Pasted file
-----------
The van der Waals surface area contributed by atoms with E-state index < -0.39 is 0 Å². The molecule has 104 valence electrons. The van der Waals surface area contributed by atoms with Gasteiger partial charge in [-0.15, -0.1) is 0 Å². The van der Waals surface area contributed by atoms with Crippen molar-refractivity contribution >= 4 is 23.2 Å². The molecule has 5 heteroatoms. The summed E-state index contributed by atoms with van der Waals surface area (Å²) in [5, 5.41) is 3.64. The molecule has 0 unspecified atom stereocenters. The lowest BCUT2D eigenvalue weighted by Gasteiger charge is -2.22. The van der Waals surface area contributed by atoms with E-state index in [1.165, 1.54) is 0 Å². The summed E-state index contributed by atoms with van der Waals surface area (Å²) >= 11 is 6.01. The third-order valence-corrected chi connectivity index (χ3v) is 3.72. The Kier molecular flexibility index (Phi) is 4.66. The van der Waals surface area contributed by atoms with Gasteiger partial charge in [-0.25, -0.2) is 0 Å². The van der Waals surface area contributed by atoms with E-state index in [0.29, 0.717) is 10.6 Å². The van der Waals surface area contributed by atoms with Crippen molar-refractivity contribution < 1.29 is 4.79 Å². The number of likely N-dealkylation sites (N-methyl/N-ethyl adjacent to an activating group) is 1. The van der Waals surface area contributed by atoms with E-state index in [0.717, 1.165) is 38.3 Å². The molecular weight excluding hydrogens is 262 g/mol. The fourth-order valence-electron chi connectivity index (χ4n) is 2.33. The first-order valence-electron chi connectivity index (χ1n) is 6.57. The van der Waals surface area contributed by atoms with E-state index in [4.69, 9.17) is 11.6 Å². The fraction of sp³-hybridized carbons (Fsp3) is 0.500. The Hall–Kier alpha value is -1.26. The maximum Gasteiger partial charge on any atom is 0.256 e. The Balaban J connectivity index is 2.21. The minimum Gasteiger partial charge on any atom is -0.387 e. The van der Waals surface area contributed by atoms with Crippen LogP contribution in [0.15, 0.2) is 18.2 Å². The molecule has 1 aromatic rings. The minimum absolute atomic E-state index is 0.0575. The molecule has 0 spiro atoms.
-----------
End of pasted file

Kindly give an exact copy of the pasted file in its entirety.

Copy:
The van der Waals surface area contributed by atoms with E-state index < -0.39 is 0 Å². The molecule has 104 valence electrons. The van der Waals surface area contributed by atoms with Gasteiger partial charge in [-0.15, -0.1) is 0 Å². The van der Waals surface area contributed by atoms with Crippen molar-refractivity contribution >= 4 is 23.2 Å². The molecule has 5 heteroatoms. The summed E-state index contributed by atoms with van der Waals surface area (Å²) in [5, 5.41) is 3.64. The molecule has 0 unspecified atom stereocenters. The lowest BCUT2D eigenvalue weighted by Gasteiger charge is -2.22. The van der Waals surface area contributed by atoms with E-state index in [1.165, 1.54) is 0 Å². The summed E-state index contributed by atoms with van der Waals surface area (Å²) >= 11 is 6.01. The third-order valence-corrected chi connectivity index (χ3v) is 3.72. The Kier molecular flexibility index (Phi) is 4.66. The van der Waals surface area contributed by atoms with Gasteiger partial charge in [-0.25, -0.2) is 0 Å². The van der Waals surface area contributed by atoms with E-state index in [0.29, 0.717) is 10.6 Å². The van der Waals surface area contributed by atoms with Crippen molar-refractivity contribution < 1.29 is 4.79 Å². The number of likely N-dealkylation sites (N-methyl/N-ethyl adjacent to an activating group) is 1. The van der Waals surface area contributed by atoms with E-state index in [0.717, 1.165) is 38.3 Å². The molecular weight excluding hydrogens is 262 g/mol. The fourth-order valence-electron chi connectivity index (χ4n) is 2.33. The first-order valence-electron chi connectivity index (χ1n) is 6.57. The van der Waals surface area contributed by atoms with E-state index in [4.69, 9.17) is 11.6 Å². The fraction of sp³-hybridized carbons (Fsp3) is 0.500. The Hall–Kier alpha value is -1.26. The maximum Gasteiger partial charge on any atom is 0.256 e. The Balaban J connectivity index is 2.21. The minimum Gasteiger partial charge on any atom is -0.387 e. The van der Waals surface area contributed by atoms with Crippen LogP contribution in [0.15, 0.2) is 18.2 Å². The molecule has 1 aromatic rings. The minimum absolute atomic E-state index is 0.0575. The molecule has 0 spiro atoms.